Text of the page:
By Wendy Tronrud

On the first day of class, I like to end with the “Explode the Text” exercise detailed below. As a strategy, “Explode the Text” requires all students to participate aloud and to collaborate in the meaning making process with a complex and challenging text; it opens up interpretive possibilities, rather than directing students to answers, and it builds in differentiation and student-choice. Thus as a first-day exercise it models so much of what we want students to do for the semester as a community and as individuals, and it is perfect for a class that does not know each other yet.

Step 1: For the “explode the text” exercise, I begin with a poem that is complex but relatively brief (I’ve used Hayan Charara’s “Elegy with Apples…” or Seamus Heaney’s “Digging“). It is helpful to have a poem around 20 lines or so. The teacher reads the poem aloud in this exercise, while students have their own specific tasks.

Step 2: Once all students have a copy of the poem before them, I introduce the activity, explaining to students that as I read aloud, they should underline any line(s) that stand out or speak to them in some way. This ensures that students have a choice as to their entry point into the poem and allows them to appreciate and respond to a smaller section of language without the pressure of having to immediately grasp the poem as a whole. For a class of students with varying skill levels, this choice of entry point is essential; each student can choose a line whose language s/he feels more comfortable working with given my expectation of whole class participation.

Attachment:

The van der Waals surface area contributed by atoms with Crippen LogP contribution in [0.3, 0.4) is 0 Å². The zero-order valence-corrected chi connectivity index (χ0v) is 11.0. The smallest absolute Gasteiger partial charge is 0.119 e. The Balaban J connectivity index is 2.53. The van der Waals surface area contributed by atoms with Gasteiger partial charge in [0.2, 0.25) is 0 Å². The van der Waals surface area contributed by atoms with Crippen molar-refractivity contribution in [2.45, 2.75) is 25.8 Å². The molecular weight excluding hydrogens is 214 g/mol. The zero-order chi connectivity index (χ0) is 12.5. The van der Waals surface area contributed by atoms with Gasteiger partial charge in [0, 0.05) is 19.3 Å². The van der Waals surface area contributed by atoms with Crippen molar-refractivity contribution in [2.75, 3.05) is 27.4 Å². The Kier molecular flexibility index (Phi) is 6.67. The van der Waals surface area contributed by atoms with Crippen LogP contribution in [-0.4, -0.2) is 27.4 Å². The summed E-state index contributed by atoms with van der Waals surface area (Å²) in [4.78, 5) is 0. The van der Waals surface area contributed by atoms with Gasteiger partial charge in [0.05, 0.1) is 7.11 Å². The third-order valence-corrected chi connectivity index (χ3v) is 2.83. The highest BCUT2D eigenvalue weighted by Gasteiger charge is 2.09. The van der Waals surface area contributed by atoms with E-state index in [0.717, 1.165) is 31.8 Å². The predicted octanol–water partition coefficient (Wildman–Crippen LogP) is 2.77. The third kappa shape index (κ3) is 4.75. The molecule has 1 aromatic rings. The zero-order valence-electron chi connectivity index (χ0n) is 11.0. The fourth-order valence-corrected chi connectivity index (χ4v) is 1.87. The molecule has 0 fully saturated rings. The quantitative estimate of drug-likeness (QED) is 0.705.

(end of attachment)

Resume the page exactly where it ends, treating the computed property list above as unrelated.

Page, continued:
Step 3: After I’ve read the poem aloud for the first time, students are given 3-4 minutes in which to freewrite using their choice of line as a starting point. I explain that the freewrite should and can take them wherever it needs to as the “explode the text” exercise is about opening up the complex language and connotations of a given poem through the images, associations and personal responses students bring to it. I encourage students to freewrite directly on the poem handout.

Step 4: I then read the poem a second time, and this is where the text is “exploded.” As I get to the line a given student chose, the student interjects his/her free-write aloud to the class. When I get to the end of the poem, every student in the class has “exploded the text” with his/her associations, ideas, images, etc.

Step 5: After this collective experiment, I open whole class conversation around any observations or reflections students have about the process, experience or poem. For instance, a number of students may choose the same line to freewrite from or a number of students may bring similar or conflicting connotations to various lines and all of this makes for great discussion. This part can take a more directed exploration of the text (perhaps you have questions you want students to consider), but I think what’s important is to first ask students to reflect aloud or in writing about the process of this strategy and what they noticed and learned from it.

Wendy Tronrud is a Ph.D. candidate in English at the Graduate Center and an instructor at Queens College and a Writing Associate at The Cooper Union.